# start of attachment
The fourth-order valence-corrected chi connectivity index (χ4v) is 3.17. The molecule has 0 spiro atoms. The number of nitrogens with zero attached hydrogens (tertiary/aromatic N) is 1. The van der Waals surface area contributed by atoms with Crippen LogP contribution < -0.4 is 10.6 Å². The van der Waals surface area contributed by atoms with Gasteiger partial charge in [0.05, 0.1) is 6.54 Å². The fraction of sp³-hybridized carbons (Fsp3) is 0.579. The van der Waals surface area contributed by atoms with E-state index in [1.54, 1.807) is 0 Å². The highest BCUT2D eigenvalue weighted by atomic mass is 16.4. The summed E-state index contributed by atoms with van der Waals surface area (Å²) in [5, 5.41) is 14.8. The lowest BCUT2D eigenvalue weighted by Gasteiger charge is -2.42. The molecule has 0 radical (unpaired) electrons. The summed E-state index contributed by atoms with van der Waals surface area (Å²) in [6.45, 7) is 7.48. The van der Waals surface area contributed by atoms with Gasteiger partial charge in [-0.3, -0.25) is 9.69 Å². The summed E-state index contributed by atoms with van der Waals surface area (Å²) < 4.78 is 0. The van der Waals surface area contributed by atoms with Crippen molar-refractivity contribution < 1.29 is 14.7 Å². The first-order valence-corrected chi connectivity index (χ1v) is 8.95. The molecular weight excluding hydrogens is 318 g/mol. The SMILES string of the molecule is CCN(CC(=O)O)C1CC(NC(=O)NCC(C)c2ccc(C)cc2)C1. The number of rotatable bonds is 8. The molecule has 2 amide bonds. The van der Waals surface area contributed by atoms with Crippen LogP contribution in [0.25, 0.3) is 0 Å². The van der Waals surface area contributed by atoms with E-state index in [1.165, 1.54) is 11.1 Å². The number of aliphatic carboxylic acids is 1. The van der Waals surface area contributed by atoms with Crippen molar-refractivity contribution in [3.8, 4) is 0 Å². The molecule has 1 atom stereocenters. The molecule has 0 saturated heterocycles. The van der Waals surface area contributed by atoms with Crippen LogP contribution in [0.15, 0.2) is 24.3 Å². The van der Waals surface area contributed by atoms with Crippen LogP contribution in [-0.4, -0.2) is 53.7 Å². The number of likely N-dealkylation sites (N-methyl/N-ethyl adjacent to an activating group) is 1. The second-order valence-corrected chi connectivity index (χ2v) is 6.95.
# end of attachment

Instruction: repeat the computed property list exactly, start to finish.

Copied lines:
The fourth-order valence-corrected chi connectivity index (χ4v) is 3.17. The molecule has 0 spiro atoms. The number of nitrogens with zero attached hydrogens (tertiary/aromatic N) is 1. The van der Waals surface area contributed by atoms with Crippen LogP contribution < -0.4 is 10.6 Å². The van der Waals surface area contributed by atoms with Gasteiger partial charge in [0.05, 0.1) is 6.54 Å². The fraction of sp³-hybridized carbons (Fsp3) is 0.579. The van der Waals surface area contributed by atoms with E-state index in [1.54, 1.807) is 0 Å². The highest BCUT2D eigenvalue weighted by atomic mass is 16.4. The summed E-state index contributed by atoms with van der Waals surface area (Å²) in [5, 5.41) is 14.8. The lowest BCUT2D eigenvalue weighted by Gasteiger charge is -2.42. The molecule has 0 radical (unpaired) electrons. The summed E-state index contributed by atoms with van der Waals surface area (Å²) in [6.45, 7) is 7.48. The van der Waals surface area contributed by atoms with Gasteiger partial charge in [-0.3, -0.25) is 9.69 Å². The summed E-state index contributed by atoms with van der Waals surface area (Å²) < 4.78 is 0. The van der Waals surface area contributed by atoms with Crippen molar-refractivity contribution < 1.29 is 14.7 Å². The first-order valence-corrected chi connectivity index (χ1v) is 8.95. The molecular weight excluding hydrogens is 318 g/mol. The SMILES string of the molecule is CCN(CC(=O)O)C1CC(NC(=O)NCC(C)c2ccc(C)cc2)C1. The number of rotatable bonds is 8. The molecule has 2 amide bonds. The van der Waals surface area contributed by atoms with Crippen LogP contribution in [0.25, 0.3) is 0 Å². The van der Waals surface area contributed by atoms with E-state index in [1.165, 1.54) is 11.1 Å². The number of aliphatic carboxylic acids is 1. The van der Waals surface area contributed by atoms with Crippen molar-refractivity contribution in [3.8, 4) is 0 Å². The molecule has 1 atom stereocenters. The molecule has 0 saturated heterocycles. The van der Waals surface area contributed by atoms with Crippen LogP contribution in [0.15, 0.2) is 24.3 Å². The van der Waals surface area contributed by atoms with Crippen LogP contribution in [-0.4, -0.2) is 53.7 Å². The number of likely N-dealkylation sites (N-methyl/N-ethyl adjacent to an activating group) is 1. The second-order valence-corrected chi connectivity index (χ2v) is 6.95.